The term structure refers to some sort of ordered arrangement of parts or components. A musical composition has a structure; a sentence has a structure etc. In all these we find an ordered arrangement of different parts. A structure can be called a building only when these parts or components are arranged in relationship with the other. In the same manner society has its own structure called social structure. The components or units of social structure are persons. A person is a human being that occupies position in a social structure. Even though the persons are subject to change the structure as such maintains its continuity. A nation, tribe, a political party, a religious body can continue in existence as an arrangement of persons though the personnel of each changes from time to time. There is continuity of structure just as a human body maintains its structure. Sociologists speak of few kinds of structures or groups that will be present in all societies. These structures will exist in any society regardless of its ethos, history or any cultural variability. Because without the functions of these structures a human society cannot survive. Thus a family may be monogamous or polygamous; a government may be democratic or authoritarian; an economy may be socialist or capitalist. The nature of the specific structure may vary from society to society but there always be a structure resulting in a function.
The concept of social structure has been defined in different ways by different thinkers and sociologists. Herbert Spencer was the first thinker who wrote about structure of a society. He came up with biological analogies (organic structure and evolution) to define the social structure.
According to Radcliff-Brown social structure is a part of the social structure of all social relations of person to person. In the study of social structure the concrete reality with which we are concerned is the set of actually existing relations at a given moment of time that link together certain human beings.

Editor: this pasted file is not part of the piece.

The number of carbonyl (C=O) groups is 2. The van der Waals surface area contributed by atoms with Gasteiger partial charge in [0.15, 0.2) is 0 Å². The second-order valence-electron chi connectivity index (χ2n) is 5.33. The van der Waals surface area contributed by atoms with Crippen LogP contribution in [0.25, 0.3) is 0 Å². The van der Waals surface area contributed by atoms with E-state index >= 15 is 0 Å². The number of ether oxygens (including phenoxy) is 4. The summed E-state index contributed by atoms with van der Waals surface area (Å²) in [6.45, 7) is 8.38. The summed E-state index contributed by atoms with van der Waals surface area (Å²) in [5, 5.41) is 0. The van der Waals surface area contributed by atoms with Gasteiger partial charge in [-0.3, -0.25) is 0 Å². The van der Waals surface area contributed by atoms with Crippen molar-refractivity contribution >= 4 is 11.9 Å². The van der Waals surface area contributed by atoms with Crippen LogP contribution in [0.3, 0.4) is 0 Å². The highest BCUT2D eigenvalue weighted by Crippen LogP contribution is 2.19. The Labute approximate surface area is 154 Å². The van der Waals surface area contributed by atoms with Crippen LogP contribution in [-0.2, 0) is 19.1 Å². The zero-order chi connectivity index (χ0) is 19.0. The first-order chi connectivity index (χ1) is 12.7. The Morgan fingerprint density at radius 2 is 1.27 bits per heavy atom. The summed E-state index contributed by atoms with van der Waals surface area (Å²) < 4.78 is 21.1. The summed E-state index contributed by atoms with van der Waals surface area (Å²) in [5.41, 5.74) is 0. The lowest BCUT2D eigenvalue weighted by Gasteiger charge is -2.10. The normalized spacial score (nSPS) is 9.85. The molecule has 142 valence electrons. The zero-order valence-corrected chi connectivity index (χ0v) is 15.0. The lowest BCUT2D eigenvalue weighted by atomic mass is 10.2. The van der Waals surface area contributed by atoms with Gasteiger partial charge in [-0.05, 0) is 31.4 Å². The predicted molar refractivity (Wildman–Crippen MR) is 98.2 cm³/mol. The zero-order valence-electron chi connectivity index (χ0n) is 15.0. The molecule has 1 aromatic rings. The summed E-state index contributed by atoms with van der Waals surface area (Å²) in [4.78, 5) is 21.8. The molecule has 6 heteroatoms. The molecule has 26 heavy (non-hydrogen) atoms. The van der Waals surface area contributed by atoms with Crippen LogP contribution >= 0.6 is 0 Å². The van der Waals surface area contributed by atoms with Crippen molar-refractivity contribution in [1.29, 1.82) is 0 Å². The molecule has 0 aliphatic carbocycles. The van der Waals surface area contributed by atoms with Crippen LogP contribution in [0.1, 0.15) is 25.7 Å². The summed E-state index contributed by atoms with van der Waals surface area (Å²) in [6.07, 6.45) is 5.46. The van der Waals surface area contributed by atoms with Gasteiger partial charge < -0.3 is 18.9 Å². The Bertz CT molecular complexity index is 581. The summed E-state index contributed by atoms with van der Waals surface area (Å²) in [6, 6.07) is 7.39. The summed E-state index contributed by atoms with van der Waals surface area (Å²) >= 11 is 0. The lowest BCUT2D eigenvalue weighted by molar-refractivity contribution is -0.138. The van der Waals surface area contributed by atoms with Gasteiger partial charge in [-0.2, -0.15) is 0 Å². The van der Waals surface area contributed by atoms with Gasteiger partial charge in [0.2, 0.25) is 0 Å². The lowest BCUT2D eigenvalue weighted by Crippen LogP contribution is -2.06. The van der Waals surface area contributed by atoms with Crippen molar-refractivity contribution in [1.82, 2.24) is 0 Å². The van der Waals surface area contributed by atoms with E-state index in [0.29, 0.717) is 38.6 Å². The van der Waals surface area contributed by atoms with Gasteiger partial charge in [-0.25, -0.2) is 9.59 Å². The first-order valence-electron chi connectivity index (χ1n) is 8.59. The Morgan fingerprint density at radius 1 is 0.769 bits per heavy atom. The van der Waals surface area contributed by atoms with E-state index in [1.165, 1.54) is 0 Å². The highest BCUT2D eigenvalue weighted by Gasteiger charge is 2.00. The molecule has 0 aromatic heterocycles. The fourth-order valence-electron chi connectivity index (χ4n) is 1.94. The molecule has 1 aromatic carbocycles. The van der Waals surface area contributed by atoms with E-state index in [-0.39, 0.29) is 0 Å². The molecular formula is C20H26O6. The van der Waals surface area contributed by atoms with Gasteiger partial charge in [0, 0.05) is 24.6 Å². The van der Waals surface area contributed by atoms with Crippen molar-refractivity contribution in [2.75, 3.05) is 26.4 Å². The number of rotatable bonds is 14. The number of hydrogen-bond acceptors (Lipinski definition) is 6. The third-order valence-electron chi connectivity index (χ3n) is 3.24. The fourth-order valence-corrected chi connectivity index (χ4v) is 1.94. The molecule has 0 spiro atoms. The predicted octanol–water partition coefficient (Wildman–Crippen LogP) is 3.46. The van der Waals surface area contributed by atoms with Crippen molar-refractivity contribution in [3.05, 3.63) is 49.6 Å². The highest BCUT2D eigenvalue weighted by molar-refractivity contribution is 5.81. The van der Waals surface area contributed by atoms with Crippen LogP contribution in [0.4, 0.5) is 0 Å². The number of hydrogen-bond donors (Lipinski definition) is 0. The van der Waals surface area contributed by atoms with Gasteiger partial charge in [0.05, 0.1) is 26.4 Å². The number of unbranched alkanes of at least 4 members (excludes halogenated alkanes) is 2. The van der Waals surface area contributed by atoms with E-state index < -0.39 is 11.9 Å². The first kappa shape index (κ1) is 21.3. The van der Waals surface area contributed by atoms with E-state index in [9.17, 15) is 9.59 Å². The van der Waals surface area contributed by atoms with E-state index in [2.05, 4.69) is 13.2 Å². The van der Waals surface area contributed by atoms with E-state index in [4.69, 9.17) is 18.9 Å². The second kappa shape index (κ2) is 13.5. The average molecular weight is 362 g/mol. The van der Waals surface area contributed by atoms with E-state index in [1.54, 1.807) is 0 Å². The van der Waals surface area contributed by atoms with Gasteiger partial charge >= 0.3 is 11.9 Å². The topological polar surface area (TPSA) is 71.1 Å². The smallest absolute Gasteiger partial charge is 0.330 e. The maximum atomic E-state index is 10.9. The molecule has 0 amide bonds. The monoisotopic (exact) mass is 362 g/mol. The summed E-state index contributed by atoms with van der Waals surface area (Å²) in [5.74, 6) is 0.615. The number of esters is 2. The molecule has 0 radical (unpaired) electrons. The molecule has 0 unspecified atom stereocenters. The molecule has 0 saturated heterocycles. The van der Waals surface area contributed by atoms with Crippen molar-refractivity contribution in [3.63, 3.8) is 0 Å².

A more general definition of social structure is that social structure refers to the enduring orderly and patterned relationships between the elements of a society. According to Raymond Firth it makes no distinction between the ephemeral and the most enduring elements in social activity and it makes it almost impossible to distinguish the idea of the structure of society from that of the totality of the society itself.
According to S.F Nadal structure refers to a definable articulation and ordered arrangement of parts. It is related to the outer aspect or the framework of society and is totally unconcerned with the functional aspect of society. So he has emphasized that the social structure refers to the network of social relationship that is created among the human beings when they interact with each other according to their statuses in accordance with the patterns of society. He has emphasized that the social structure refers to the network of social relationship that is created among the human beings when they interact with each other according to their statuses in accordance with the patterns of society.